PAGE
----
cecily_markland: Have you had any journalism classes or anything like that?
mh: well sorta but not really... i have written many essays and have done quite well on them..
mh: maybe i should take a class or two
cecily_markland: Just having a desire to write is the best place to start.
cecily_markland: Having some basic skills and a willingness to hone those skills is next. Then, getting some experience. Just like any job, they like to see experience...but, it's not as much a catch-22 as it is in many areas...
cecily_markland: The Internet is an amazing resource right now for finding places where you can have articles published.
cecily_markland: I also am a member of a Yahoo group and they send out freelance job opportunities every day!
mh: oh wow
cecily_markland: Another way to find sites that want content is just to google something you're interested in. For example, if you google "Parenting Articles," all kinds of sites come up, some even with guidelines telling you how to submit your stuff.
mh: hmm
cecily_markland: Another way to "break in" is to submit something to your school paper or to a small paper like the Groves Report, etc.
cecily_markland: It's nice to start amassing "clips" that you can use to show someone what you've done.
mh: wow thank you so much for all this very helpful information!
cecily_markland: The best thing to do...if you want to be a writer...is to write.
cecily_markland: I know that sounds crazy...but it's true.
mh: haha yeah just write till someone likes it
cecily_markland: Ha ha...but, that exactly what you have to do!
cecily_markland: If you were a baseball pitcher, you'd pitch until you could get it over the plate and someone would take your pitch.
mh: very true
cecily_markland: Same with writing...keep writing until you get it over the plate and someone takes it!
mh: haha thanks for the insight
cecily_markland: Writing can be very personal...and sometimes it's hard to share because it is so much a part of you.
cecily_markland: I've learned to let go of that attachment a little and to realize that I will only get better by allowing someone to give me constructive criticism.
mh: yeah criticism is always needed
cecily_markland: The big switch for me came when I realized that rather than just putting words out there, what I REALLY wanted to do was to communicate. So, if someone else could tell me where I was missing the boat (or the plate) with what I was writing...or how I wasn't communicating with them, then I could learn to do that better.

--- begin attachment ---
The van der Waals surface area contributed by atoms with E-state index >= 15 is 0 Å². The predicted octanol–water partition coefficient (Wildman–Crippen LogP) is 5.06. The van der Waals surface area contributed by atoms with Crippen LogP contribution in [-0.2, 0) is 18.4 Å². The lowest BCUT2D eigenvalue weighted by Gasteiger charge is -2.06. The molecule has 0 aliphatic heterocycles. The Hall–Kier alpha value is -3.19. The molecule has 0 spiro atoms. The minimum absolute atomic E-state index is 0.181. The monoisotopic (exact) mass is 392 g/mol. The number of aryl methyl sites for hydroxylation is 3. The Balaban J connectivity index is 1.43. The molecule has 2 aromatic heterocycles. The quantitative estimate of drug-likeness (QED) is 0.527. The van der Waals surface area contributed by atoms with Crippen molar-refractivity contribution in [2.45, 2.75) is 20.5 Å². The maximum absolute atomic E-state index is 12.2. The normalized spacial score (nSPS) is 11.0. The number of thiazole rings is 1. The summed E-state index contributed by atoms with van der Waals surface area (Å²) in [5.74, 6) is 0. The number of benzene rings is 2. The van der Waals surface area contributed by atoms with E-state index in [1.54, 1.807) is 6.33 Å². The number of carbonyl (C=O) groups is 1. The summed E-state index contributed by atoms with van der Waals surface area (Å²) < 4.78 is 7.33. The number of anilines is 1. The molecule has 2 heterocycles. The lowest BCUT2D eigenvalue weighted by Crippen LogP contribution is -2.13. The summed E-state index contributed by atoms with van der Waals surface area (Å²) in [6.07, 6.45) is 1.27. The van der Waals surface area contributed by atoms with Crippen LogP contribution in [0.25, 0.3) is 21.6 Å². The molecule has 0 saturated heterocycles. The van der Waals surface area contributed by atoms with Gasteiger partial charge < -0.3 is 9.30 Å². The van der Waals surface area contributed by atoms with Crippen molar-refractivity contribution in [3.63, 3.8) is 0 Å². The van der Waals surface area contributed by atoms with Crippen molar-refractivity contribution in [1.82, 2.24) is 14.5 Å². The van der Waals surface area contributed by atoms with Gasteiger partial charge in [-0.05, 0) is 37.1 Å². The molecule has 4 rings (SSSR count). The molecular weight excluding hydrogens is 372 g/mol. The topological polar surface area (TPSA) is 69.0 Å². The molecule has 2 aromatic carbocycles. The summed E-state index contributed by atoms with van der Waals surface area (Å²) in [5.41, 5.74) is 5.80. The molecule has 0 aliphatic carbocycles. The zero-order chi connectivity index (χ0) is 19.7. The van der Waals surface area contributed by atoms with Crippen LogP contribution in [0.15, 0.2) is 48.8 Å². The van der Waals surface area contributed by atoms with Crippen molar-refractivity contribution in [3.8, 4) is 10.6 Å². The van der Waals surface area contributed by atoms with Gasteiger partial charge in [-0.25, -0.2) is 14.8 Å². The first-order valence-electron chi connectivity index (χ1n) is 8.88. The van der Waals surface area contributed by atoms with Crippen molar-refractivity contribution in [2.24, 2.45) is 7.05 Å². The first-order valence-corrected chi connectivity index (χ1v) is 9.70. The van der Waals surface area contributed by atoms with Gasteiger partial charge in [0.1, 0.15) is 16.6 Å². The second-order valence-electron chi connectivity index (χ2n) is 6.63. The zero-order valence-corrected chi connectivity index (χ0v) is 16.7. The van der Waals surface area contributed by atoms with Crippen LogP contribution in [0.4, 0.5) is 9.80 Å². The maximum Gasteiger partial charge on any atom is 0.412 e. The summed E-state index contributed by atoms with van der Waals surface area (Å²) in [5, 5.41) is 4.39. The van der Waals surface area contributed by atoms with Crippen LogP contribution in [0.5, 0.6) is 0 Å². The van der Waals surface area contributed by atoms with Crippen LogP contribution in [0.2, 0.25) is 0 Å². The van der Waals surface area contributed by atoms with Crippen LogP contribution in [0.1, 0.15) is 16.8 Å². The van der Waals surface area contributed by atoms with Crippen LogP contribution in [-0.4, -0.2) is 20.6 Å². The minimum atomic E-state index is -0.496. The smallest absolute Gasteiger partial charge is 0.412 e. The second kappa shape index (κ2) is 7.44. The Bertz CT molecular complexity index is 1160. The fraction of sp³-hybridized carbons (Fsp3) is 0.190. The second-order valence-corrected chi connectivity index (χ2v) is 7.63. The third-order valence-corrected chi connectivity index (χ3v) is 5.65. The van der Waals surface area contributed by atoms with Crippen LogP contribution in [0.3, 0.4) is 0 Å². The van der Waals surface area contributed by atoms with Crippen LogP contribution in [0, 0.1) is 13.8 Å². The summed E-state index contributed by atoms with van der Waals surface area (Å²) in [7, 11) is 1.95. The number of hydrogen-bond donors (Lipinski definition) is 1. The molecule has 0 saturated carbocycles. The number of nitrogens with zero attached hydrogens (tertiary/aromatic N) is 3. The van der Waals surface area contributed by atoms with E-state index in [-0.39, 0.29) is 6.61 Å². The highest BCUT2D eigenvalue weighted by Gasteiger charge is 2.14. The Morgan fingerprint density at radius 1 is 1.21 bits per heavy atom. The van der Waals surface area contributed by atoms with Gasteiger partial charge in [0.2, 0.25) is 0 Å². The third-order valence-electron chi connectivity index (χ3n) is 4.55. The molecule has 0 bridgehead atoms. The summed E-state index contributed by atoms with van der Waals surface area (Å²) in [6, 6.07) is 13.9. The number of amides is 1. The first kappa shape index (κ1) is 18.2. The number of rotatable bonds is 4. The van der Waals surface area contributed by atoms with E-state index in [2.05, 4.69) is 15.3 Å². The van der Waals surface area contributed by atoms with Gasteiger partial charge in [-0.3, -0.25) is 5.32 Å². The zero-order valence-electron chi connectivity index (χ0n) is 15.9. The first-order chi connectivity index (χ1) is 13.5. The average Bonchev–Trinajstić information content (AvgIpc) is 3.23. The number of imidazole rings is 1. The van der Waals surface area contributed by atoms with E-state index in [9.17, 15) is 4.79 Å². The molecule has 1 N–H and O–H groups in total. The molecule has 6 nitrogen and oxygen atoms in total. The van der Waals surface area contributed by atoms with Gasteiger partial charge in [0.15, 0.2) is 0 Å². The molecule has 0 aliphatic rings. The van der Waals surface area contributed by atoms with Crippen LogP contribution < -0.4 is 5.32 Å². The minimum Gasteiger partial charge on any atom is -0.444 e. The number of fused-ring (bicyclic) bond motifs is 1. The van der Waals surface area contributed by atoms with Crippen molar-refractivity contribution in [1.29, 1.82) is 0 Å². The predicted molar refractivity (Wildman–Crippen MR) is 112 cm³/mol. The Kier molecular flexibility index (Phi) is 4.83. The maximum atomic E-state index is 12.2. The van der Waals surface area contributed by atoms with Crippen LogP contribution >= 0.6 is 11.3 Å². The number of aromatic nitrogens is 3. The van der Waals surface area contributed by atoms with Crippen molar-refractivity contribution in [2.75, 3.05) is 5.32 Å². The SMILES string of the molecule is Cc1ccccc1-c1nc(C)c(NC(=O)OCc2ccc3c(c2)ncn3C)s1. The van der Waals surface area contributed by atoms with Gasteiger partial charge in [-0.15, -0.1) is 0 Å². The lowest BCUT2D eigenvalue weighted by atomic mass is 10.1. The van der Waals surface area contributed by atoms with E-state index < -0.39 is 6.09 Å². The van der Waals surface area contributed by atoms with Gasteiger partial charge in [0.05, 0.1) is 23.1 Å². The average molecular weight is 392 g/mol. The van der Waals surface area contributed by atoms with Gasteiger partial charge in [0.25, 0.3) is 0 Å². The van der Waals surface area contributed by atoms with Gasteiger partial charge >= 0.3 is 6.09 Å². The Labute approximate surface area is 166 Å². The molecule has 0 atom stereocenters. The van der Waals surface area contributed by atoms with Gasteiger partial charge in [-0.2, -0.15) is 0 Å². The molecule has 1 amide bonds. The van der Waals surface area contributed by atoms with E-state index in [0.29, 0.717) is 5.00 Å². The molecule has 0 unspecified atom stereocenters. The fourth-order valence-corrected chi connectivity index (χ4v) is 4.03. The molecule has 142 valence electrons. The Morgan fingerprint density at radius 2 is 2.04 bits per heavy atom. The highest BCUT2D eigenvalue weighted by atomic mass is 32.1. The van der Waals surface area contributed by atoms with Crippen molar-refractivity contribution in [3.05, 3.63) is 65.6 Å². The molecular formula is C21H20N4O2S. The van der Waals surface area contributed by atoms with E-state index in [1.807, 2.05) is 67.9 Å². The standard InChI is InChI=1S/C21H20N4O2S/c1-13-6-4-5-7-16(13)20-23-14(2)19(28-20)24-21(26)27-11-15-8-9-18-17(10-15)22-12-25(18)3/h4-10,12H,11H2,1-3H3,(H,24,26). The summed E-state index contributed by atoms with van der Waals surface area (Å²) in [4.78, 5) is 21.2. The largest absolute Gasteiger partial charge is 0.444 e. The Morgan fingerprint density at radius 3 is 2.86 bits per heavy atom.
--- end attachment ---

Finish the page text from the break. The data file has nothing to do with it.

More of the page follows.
cecily_markland: CONSTRUCTIVE criticism is needed...
cecily_markland: Some people don't know a rhyme from a hole in the ground, but they think they can critique poetry.
cecily_markland: I've gotten a lot from being in a writers' group too.
mh: yeah...well im gonna look for opportunities here and try and write some and maybe just maybe come ask for some criticism on a few from you
cecily_markland: Here's one last the thing: I have really come to understand that writing is not only emotional, but it's also a very spiritual thing. You can't read too far into the scriptures without seeing that writing has ALWAYS been important.
cecily_markland: In fact, I did a little exercise once and read in the Book of Mormon all the passages about writing and really tried to study WHY people were told to keep records.
mh: hmm thats interesting
cecily_markland: Anyway, I feel that people like you who have a talent for writing also have somewhat of a stewardship and responsibility to use that talent to bring light and beauty to the world.
mh: haha thank you
cecily_markland: I don't mean that you have to write on gold plates or only write things you'd read in church...but, it really is an amazing gift and when you treat it as such...
cecily_markland: you'll be magnified...
cecily_markland: I would be more than happy to read anything ... if you can take the red pencil that is! And, if you want to borrow any books, need any direction, etc. I'm happy to share.
mh: haha ok thank you and i cant tell you how much i appreciate this! thanks again
mh: im gonna start writing and will send some your way for the red pencil
cecily_markland: Great. Now, if you could just tell me what I should blog about tonight!
mh: helping a young aspiring writer how to start out!

So, there you have it: That’s what I would suggest to young, aspiring writers as well as to old, reaching writers like me. Write and keep writing until you can get it over the plate consistently. You’ll be magnified. I promise!

2 comments:

  1. Cecily,
    Thank you for sharing your interview. I found it very enlightening...My goal is to freelance for parenting/family periodicals. Now I have a much better idea of where to begin!

    ReplyDelete
  2. Great post, Cecily! Great format, too. Very 'now'. Lots of information that I'm tucking away for our next ANWA meeting.

    ReplyDelete

Thank you for visiting. Feel free to comment on our blogger's posts.*

*We do not allow commercial links, however. If that's not clear, we mean "don't spam us with a link to your totally unrelated-to-writing site." We delete those comments.